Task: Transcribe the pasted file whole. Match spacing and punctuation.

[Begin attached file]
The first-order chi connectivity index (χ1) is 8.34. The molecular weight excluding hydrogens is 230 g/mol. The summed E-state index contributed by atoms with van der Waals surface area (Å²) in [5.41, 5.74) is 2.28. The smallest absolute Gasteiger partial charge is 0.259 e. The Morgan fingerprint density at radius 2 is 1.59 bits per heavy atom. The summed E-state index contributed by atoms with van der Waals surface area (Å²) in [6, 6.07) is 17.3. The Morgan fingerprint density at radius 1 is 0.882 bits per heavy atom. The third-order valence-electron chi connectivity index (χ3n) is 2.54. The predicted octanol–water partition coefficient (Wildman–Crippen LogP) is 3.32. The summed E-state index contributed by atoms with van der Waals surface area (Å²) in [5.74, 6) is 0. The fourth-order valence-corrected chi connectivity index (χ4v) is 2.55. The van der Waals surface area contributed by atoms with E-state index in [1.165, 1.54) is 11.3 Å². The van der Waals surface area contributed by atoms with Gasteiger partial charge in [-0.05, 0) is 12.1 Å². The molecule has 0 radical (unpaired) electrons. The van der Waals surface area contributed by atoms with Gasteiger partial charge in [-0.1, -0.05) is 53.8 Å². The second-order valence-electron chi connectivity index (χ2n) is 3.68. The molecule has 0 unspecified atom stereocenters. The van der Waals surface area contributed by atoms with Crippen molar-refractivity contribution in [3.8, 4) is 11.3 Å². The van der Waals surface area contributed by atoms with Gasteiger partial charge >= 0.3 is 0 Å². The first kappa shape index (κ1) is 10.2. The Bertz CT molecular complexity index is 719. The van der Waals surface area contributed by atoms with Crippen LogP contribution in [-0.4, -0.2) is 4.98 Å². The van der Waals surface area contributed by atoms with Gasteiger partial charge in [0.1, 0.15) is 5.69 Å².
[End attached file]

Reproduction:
The first-order chi connectivity index (χ1) is 8.34. The molecular weight excluding hydrogens is 230 g/mol. The summed E-state index contributed by atoms with van der Waals surface area (Å²) in [5.41, 5.74) is 2.28. The smallest absolute Gasteiger partial charge is 0.259 e. The Morgan fingerprint density at radius 2 is 1.59 bits per heavy atom. The summed E-state index contributed by atoms with van der Waals surface area (Å²) in [6, 6.07) is 17.3. The Morgan fingerprint density at radius 1 is 0.882 bits per heavy atom. The third-order valence-electron chi connectivity index (χ3n) is 2.54. The predicted octanol–water partition coefficient (Wildman–Crippen LogP) is 3.32. The summed E-state index contributed by atoms with van der Waals surface area (Å²) in [5.74, 6) is 0. The fourth-order valence-corrected chi connectivity index (χ4v) is 2.55. The van der Waals surface area contributed by atoms with E-state index in [1.165, 1.54) is 11.3 Å². The van der Waals surface area contributed by atoms with Gasteiger partial charge in [-0.05, 0) is 12.1 Å². The molecule has 0 radical (unpaired) electrons. The van der Waals surface area contributed by atoms with Gasteiger partial charge in [-0.1, -0.05) is 53.8 Å². The second-order valence-electron chi connectivity index (χ2n) is 3.68. The molecule has 0 unspecified atom stereocenters. The van der Waals surface area contributed by atoms with Crippen molar-refractivity contribution in [3.8, 4) is 11.3 Å². The van der Waals surface area contributed by atoms with Gasteiger partial charge >= 0.3 is 0 Å². The first kappa shape index (κ1) is 10.2. The Bertz CT molecular complexity index is 719. The van der Waals surface area contributed by atoms with Crippen LogP contribution in [-0.4, -0.2) is 4.98 Å². The van der Waals surface area contributed by atoms with Gasteiger partial charge in [0.1, 0.15) is 5.69 Å².